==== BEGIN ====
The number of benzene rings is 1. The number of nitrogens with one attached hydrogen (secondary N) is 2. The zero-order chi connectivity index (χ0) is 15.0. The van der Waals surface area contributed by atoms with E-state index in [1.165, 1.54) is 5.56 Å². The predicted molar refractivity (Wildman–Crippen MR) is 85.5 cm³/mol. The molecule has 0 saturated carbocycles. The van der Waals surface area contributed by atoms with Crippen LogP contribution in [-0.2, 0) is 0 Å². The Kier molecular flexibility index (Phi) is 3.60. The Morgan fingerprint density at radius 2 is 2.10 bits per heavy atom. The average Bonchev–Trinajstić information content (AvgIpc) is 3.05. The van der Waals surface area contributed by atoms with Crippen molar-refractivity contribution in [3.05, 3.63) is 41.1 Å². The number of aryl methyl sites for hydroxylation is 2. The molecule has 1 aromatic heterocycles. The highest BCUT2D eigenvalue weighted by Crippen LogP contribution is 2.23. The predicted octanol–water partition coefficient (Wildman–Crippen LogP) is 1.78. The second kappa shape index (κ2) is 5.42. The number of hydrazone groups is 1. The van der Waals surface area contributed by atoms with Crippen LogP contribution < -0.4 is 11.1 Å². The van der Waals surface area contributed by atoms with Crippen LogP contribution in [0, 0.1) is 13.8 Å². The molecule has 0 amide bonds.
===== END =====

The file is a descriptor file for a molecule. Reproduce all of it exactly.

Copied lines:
The number of benzene rings is 1. The number of nitrogens with one attached hydrogen (secondary N) is 2. The zero-order chi connectivity index (χ0) is 15.0. The van der Waals surface area contributed by atoms with E-state index in [1.165, 1.54) is 5.56 Å². The predicted molar refractivity (Wildman–Crippen MR) is 85.5 cm³/mol. The molecule has 0 saturated carbocycles. The van der Waals surface area contributed by atoms with Crippen LogP contribution in [-0.2, 0) is 0 Å². The Kier molecular flexibility index (Phi) is 3.60. The Morgan fingerprint density at radius 2 is 2.10 bits per heavy atom. The average Bonchev–Trinajstić information content (AvgIpc) is 3.05. The van der Waals surface area contributed by atoms with Crippen molar-refractivity contribution in [3.05, 3.63) is 41.1 Å². The number of aryl methyl sites for hydroxylation is 2. The molecule has 1 aromatic heterocycles. The highest BCUT2D eigenvalue weighted by Crippen LogP contribution is 2.23. The predicted octanol–water partition coefficient (Wildman–Crippen LogP) is 1.78. The second kappa shape index (κ2) is 5.42. The number of hydrazone groups is 1. The van der Waals surface area contributed by atoms with Crippen LogP contribution < -0.4 is 11.1 Å². The van der Waals surface area contributed by atoms with Crippen LogP contribution in [0, 0.1) is 13.8 Å². The molecule has 0 amide bonds.